Collaboration and competition are not mutually exclusive

It is the pursuit of excellence, in all of its forms which advance individual and social potential. As McInnes points out, accepting and/or rewarding incompetence only tends to encourage the continuation of incompetence. Added to this, McInnes also makes the point that collaboration can and is found in competitive situations. In fact, “collaboration is a valuable tool in competitive situations. Collaboration and competition are not mutually exclusive”. What is it that takes place in a team? Mutual collaboration! The word teamwork is all about collaboration. When teams compete against each other (whatever the discipline), each team is internally collaborating, while, at the same time, each team is externally competing against the other. Concomitantly each individual team member (and collectively the team) will be highly skilled, knowledgeable and competent, with all of the associated (and required) self-motivating capacities.

Mistakes, neurobiology, hard work, practice, learning and knowledge

Further to this, effort, application, competition, achievements, hard work, mistakes and errors advance brain and body potential, and these universal truths also develop resilience. From a neurobiological perspective, Coyle points out that "each time we work hard and each time we deeply practice … we are slowly installing broadband [myelin] in our circuitry… Struggle is not optional – it’s neurologically required: in order to get [our] skill circuit to fire optimally, [we] must, by definition, fire the circuit suboptimally; [we] must make mistakes and pay attention to those mistakes; [we] must slowly teach [our] circuit. [We] must also keep firing that circuit – i.e., practicing – in order to keep myelin functioning properly. After all, myelin is living tissue".

Mistakes are an inevitable universal certainty

Mistakes must be thought of as being a universal certainty on the road to gaining mastery experiences and success in all spheres of life, which students need and must know. The important thing on this journey of learning is to know that mistakes are an absolute inevitability. It is then imperative to know that one needs to then learn from these mistakes. Accepting that mistakes are a universal inevitable truth is what helps to lead to mastery, and it also helps with developing self-efficacy and resilience.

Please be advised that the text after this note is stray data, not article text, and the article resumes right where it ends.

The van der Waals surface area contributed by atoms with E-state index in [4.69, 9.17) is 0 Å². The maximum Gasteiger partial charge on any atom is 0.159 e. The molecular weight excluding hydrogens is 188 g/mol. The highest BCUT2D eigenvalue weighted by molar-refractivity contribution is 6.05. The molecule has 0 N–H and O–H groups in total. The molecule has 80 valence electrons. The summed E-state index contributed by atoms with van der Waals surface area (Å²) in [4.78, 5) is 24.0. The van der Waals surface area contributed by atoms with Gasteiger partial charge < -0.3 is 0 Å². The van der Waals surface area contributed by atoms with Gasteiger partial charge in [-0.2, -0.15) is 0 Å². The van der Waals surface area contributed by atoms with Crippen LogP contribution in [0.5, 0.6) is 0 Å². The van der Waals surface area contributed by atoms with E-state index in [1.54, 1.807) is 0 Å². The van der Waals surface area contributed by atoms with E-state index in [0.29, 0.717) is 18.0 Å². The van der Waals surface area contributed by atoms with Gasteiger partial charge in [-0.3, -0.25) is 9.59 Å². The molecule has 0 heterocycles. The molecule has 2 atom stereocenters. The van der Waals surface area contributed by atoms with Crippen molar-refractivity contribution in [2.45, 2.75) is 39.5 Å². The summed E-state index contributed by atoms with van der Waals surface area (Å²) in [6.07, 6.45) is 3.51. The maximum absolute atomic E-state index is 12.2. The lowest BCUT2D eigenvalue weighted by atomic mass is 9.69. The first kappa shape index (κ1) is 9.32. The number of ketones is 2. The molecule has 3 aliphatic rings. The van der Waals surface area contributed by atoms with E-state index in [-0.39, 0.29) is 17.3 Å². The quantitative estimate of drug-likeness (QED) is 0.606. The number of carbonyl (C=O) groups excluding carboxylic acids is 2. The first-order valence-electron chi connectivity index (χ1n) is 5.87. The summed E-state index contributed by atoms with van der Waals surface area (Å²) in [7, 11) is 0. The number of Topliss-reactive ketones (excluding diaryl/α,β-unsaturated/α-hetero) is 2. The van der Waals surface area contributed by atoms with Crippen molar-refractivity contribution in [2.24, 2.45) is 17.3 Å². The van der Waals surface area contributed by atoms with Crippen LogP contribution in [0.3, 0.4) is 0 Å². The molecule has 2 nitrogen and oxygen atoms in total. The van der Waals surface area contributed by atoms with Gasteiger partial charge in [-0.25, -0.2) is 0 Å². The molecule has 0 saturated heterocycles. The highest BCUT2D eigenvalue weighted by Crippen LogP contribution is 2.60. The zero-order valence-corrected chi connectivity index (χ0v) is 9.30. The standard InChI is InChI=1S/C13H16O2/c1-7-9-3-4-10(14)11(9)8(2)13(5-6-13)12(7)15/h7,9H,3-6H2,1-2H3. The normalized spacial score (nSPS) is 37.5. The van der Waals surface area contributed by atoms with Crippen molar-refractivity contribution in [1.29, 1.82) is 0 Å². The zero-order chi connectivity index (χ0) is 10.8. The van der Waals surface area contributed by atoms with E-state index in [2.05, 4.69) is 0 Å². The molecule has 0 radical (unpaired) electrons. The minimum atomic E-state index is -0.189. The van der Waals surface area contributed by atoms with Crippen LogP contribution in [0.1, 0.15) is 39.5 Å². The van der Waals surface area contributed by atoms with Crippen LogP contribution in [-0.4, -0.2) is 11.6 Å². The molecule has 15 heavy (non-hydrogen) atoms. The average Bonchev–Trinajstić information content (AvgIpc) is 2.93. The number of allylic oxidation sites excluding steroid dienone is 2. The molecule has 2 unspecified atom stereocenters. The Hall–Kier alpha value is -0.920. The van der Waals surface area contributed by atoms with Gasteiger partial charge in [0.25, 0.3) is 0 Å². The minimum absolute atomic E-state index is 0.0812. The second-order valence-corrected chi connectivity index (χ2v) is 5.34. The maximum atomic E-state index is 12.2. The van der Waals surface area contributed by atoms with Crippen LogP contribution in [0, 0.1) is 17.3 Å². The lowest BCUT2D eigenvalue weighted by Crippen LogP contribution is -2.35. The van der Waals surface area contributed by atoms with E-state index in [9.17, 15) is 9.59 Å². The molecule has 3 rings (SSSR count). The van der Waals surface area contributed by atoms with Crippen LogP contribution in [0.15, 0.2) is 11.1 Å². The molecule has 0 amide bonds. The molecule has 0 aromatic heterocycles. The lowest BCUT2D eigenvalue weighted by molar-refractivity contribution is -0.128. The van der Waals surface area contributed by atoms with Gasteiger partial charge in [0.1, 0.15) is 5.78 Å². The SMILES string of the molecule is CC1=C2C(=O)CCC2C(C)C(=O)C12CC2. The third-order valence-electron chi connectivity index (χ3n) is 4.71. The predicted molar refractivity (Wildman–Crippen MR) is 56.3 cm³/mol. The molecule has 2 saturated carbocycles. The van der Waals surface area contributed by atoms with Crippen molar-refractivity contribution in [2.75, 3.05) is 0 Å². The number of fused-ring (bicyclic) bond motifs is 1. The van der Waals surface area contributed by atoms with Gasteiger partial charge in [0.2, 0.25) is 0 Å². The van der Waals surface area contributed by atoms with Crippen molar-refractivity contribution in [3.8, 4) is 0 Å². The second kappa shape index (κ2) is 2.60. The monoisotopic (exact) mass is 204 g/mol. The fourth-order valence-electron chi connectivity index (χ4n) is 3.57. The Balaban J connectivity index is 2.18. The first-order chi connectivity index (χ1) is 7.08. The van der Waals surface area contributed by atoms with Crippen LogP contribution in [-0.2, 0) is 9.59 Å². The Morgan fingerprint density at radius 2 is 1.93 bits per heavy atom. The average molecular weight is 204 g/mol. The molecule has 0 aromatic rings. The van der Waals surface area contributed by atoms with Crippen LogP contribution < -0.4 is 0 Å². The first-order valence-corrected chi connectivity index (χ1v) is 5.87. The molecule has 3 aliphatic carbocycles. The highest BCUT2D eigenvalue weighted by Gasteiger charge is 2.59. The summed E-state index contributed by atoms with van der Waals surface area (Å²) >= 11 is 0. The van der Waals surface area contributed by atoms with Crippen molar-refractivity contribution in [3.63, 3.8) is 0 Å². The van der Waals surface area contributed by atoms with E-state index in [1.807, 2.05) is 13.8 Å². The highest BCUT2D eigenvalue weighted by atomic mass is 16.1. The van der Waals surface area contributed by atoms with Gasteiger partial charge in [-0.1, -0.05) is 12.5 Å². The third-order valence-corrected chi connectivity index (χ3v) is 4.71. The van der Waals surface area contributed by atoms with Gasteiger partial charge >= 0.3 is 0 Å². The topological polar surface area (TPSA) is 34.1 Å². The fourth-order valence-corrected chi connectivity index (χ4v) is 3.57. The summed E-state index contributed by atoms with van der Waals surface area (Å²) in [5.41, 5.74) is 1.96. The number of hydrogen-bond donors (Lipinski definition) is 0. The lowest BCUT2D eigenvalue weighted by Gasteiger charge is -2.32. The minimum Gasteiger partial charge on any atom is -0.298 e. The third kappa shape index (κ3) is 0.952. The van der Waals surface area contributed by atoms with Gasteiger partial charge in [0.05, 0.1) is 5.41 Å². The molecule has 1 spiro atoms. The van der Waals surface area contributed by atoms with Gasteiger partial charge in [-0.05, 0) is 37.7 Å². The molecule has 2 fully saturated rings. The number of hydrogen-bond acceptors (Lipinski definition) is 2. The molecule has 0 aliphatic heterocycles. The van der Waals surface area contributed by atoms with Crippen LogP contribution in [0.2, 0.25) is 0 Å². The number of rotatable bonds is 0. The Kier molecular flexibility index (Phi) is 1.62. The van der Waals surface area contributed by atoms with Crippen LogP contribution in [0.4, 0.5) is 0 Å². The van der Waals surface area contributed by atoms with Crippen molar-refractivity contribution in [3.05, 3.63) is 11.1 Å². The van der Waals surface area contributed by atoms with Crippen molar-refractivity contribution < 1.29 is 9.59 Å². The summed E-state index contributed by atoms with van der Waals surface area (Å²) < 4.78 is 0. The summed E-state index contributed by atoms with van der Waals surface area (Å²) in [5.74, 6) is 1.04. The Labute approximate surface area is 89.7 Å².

It is Albert Bandura who points out that self-efficacy is an extraordinarily powerful and self-empowering construct which allows students to realise and to appreciate that they are responsible for their motivations, their thoughts, their behaviours, what they say, the choices they make, and their achievements. Self-efficacy is about a person’s beliefs about their capabilities to produce designated levels of performance that exercise influence over events that affect their lives. Beliefs concerning self-efficacy, according to Bandura, “determine how people feel, think, motivate themselves and behave. Such beliefs produce these diverse effects through four major processes. They include cognitive, motivational, affective and selection processes”.

This concludes part 1. Part 2 will introduce the reader to the following: resilience; success typically requires ongoing effort; the student will grow in their knowledge; intelligence in the flesh; the brain and body is designed to blend all; all for one and one for all; tests and competitions are and have been a forever part of the universal human condition; sport; the basics of reading, ’riting and ’rithmetic; basics to brilliance; and highly skilled and knowledgeable educational psychologists.

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Dr Ragnar Purje is adjunct lecturer in the School of Education and the Arts at Central Queensland University. Under the supervision of Professor Ken Purnell, Purje’s doctoral dissertation focused on the success of his neurologically focused acquired brain injury rehabilitation therapy.